Funds have been positioned inside the our retirement plans for a good reason. 401(K) plans offer us the opportunity to invest evenly and consistently over time. This removes the buy on the way up and the sell on the way down problem that plagues individual investor psyche. The approach is called by several names: defined contribution is often used by perhaps more aptly, it is dollar cost averaging.

Once you determine how much of your paycheck will be contributed to this plan pre-tax, you have employed dollar cost averaging. This method uses a fixed dollar amount to purchase shares. Sometimes, when the market is on the rise, you buy fewer shares; when the market is on the way down, you are able to purchase more.

Sounds counterintuitive but it is exactly this method of buying that removes that mental maniac. Had you remained in the fund of your choice when the market was on the way down, made no moves to stop or limit your defined contribution, you will have benefited over the long-term.

But what if you panicked and sold those actively managed fund, opting for something like a target-dated fund, one that readjusts its investment goals over time to account for your age? Did you make the right move? Not necessarily. If you had picked one of these types of funds for the safety it offered, the hands off approach to investing, you would have done well to choose a fund whose target was twenty-years beyond the year you picked.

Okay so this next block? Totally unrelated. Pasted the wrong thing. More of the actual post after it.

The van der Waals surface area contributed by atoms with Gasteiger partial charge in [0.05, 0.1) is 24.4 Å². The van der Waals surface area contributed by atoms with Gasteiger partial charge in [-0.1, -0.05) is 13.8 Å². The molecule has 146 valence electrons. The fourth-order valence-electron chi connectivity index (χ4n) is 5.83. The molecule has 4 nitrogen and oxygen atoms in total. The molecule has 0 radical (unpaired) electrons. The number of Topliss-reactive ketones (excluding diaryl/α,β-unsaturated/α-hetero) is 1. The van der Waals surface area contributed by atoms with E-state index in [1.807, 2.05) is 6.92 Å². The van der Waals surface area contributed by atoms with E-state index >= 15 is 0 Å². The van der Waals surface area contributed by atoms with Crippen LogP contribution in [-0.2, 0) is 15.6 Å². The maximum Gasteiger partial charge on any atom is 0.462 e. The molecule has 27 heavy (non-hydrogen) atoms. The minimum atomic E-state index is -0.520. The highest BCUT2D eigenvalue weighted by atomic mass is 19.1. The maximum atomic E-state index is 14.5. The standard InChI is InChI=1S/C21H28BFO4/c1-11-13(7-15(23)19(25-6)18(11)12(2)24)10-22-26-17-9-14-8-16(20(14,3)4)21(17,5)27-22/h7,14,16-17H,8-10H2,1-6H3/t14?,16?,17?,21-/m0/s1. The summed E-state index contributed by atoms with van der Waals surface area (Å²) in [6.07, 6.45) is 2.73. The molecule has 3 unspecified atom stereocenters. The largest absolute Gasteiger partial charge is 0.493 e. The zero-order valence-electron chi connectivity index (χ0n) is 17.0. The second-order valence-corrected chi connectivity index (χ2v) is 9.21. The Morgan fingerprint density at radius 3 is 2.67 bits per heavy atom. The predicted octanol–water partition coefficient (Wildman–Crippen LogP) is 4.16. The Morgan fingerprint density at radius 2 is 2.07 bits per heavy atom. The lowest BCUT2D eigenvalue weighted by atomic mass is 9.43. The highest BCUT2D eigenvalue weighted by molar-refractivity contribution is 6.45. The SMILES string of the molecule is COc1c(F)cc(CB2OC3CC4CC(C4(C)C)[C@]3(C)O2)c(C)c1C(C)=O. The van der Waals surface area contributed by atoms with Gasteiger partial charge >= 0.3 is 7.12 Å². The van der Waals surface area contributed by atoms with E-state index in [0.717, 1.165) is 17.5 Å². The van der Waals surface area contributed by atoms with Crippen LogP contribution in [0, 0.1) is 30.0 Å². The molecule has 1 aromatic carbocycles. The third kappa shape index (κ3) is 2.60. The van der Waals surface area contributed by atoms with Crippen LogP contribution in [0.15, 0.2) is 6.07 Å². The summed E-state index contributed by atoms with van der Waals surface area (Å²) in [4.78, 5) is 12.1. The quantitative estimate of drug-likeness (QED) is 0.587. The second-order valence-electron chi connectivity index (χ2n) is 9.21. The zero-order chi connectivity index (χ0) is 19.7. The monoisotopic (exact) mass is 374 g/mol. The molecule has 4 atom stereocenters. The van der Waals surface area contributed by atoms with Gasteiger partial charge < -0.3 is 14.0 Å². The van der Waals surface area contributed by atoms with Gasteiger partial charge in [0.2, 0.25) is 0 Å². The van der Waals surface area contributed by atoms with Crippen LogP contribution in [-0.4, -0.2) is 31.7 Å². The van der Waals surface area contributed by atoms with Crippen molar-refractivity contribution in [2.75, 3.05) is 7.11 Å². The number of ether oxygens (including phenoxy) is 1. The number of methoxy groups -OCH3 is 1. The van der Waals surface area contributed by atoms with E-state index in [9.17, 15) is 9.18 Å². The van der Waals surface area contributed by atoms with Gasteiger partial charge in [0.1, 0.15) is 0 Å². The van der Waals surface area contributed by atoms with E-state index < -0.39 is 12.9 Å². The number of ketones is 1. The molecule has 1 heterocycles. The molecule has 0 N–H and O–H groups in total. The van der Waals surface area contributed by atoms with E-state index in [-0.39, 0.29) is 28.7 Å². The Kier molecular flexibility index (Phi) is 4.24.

(Just a reminder about index funds: You will be tempted to use these funds if you know little about the way funds work, But don't. These are tax efficient and belong outside your retirement plan.)

Thursday, May 21, 2009

Bond Funds Make PPIP-ing Noise

I must first begin by bringing you up to speed on a couple of terms that have been added to our financial lexicon. TARP was introduced last year as a way to finance troubled banks, keeping the largest financial institutions afloat while they worked out their problems. Dubbed TARP (Troubled Asset Relief Program), money was more or less forced on banks to instill not only confidence in the system but to give the lenders money to get the credit markets moving again.

The TARP program has shown signs of success. Critics have attacked the banks for not lending enough of the money or making the standards for lending far too tough for the average borrower. Some banks have attempted to give the money back, somewhat prematurely and long before they have shown that the problems on their balance sheets have been addressed. Another version of this program is about to be extended to smaller banks and commercial lenders.

One of the other challenges facing the Treasury is the problem assets that caused this financial meltdown. By soliciting private equity money to help and guaranteeing or matching private investment, the Public Private Investment Plan or PPIP was developed. While the economy is showing the initial signs of recovery, there are still a great deal of mortgage backed securities (MBS) and asset backed securities (ABS) floating around on various balance sheets with a need to be priced and sold. PPIP is offering private investors (more specifically, some of the largest fixed income mutual funds and hedge funds in the investment world) the opportunity to purchases these at a reduced risk.

Along with PPIP the Term Asset-Backed Securities Loan Facility, or TALF, will give some investors the opportunity to purchase securities that may prove to be bargain basement priced. Once these big investors (PIMCO, BlackRock, or Western Asset Management) begin to see some profits, the trickle down effect will take hold.